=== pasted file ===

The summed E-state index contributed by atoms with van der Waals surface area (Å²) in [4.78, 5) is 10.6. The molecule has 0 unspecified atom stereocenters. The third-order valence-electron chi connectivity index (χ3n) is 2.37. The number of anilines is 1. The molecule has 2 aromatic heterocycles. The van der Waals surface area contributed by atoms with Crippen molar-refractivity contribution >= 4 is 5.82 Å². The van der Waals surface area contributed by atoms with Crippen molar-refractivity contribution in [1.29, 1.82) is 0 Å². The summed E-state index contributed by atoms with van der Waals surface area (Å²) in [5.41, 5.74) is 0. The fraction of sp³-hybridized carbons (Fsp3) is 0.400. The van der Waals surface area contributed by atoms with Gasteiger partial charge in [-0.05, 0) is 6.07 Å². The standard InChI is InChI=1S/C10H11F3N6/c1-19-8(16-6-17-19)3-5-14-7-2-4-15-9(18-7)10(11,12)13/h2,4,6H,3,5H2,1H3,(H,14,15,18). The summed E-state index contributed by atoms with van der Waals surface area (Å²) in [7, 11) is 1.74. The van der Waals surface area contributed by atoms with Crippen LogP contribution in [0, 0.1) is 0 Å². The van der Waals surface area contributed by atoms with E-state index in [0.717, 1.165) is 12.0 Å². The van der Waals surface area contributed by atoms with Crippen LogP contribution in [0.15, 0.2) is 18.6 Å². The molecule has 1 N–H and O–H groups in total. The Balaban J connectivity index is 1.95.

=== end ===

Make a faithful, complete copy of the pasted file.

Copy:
The summed E-state index contributed by atoms with van der Waals surface area (Å²) in [4.78, 5) is 10.6. The molecule has 0 unspecified atom stereocenters. The third-order valence-electron chi connectivity index (χ3n) is 2.37. The number of anilines is 1. The molecule has 2 aromatic heterocycles. The van der Waals surface area contributed by atoms with Crippen molar-refractivity contribution >= 4 is 5.82 Å². The van der Waals surface area contributed by atoms with Crippen molar-refractivity contribution in [1.29, 1.82) is 0 Å². The summed E-state index contributed by atoms with van der Waals surface area (Å²) in [5.41, 5.74) is 0. The fraction of sp³-hybridized carbons (Fsp3) is 0.400. The van der Waals surface area contributed by atoms with Gasteiger partial charge in [-0.05, 0) is 6.07 Å². The standard InChI is InChI=1S/C10H11F3N6/c1-19-8(16-6-17-19)3-5-14-7-2-4-15-9(18-7)10(11,12)13/h2,4,6H,3,5H2,1H3,(H,14,15,18). The summed E-state index contributed by atoms with van der Waals surface area (Å²) in [7, 11) is 1.74. The van der Waals surface area contributed by atoms with Crippen LogP contribution in [0, 0.1) is 0 Å². The van der Waals surface area contributed by atoms with E-state index in [0.717, 1.165) is 12.0 Å². The van der Waals surface area contributed by atoms with Crippen LogP contribution in [0.15, 0.2) is 18.6 Å². The molecule has 1 N–H and O–H groups in total. The Balaban J connectivity index is 1.95.